The web offers a lot of information on pathway design - from proper widths to pages full of photos and ideas. While useful, sorting through all of this information can be an overwhelming challenge. That's why we've put together this round-up of the best information on garden paths from across the web.

Add Plants to Your Pathway
From Houzz

Soften the space between stepping stones or pavers with a splash of green. When selecting a groundcover for a pathway make sure that you can walk on it, that it won't grow too tall and that it is appropriate for your climate. Houzz recommends six groundcovers for between pavers: Irish moss, turf grass, creeping thyme, elfin thyme, baby tears and dwarf mondo grass. See more pictures and read the article at

Create a Journey
From Sunset

According to landscape architect Michael Buccino, a successful path leads with authority, guiding the eye to attractive features along the way. Place attention grabbing plants near the path or an interesting piece of garden art. The goal is to get people to slow down or even stop to enjoy the scenery. To highlight certain elements at night, use strategically places path lighting. Learn more about Buccino's 3 elements of a great path at

Increase Visual Interest with Curves
From Better Homes & Gardens

A curved walkway is more interesting and enticing than a straight path. Bends in a curved path provide perfect opportunities for showing off interesting plants. Try a tall flowering variety that will hide the rest of the path and create a sense of mystery. See 10 more path photos at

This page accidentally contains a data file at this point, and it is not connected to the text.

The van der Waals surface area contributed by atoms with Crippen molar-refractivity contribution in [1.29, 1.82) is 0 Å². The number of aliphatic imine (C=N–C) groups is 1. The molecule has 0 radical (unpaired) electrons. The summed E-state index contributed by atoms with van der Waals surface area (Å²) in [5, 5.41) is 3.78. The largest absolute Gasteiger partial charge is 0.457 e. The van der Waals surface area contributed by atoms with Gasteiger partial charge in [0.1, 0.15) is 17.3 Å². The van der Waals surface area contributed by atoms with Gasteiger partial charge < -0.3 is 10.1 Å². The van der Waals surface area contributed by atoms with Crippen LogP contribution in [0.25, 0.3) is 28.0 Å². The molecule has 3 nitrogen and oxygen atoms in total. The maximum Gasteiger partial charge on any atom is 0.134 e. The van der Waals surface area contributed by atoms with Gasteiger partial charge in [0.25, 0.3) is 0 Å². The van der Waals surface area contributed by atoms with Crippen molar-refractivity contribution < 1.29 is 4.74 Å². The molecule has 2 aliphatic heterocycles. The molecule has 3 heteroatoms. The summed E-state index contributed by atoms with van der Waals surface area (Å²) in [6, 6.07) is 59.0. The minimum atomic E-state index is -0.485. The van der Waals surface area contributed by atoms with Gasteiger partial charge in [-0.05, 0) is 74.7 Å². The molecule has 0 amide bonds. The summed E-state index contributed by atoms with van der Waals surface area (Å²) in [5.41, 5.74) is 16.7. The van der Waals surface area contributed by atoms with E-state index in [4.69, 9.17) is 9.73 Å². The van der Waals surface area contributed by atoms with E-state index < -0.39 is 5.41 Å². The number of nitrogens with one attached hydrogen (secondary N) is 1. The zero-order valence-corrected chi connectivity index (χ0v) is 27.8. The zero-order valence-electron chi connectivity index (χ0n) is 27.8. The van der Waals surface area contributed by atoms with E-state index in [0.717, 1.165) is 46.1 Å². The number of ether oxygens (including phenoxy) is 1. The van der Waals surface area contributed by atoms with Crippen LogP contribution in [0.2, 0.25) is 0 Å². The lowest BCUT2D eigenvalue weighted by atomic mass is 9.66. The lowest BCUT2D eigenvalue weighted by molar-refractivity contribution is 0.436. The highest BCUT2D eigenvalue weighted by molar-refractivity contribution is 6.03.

Install a Weed Barrier
From Garden Design

Michael Donnellan, a NY landscape Designer, recommends installing two layers of landscape fabric between a path's compacted base and its top four inches of gravel. He also suggests using a walkway edging material along a garden path. Both of these are precautions against pesky weeds popping up in the middle of your path. See all four of Donnellan's steps for laying your own path at

Vary Your Pathway Materials

Create an eclectic path by using a mixture of paving materials. A casual pairing of stone and brick is especially appropriate for a cottage style garden. Designer Jamie Durie combined stone, wood and rebar to create a path with interesting texture and color. See all nine walkway pictures at

Related Information:

Walkway Pictures
Garden Path Shape
Walkway Width

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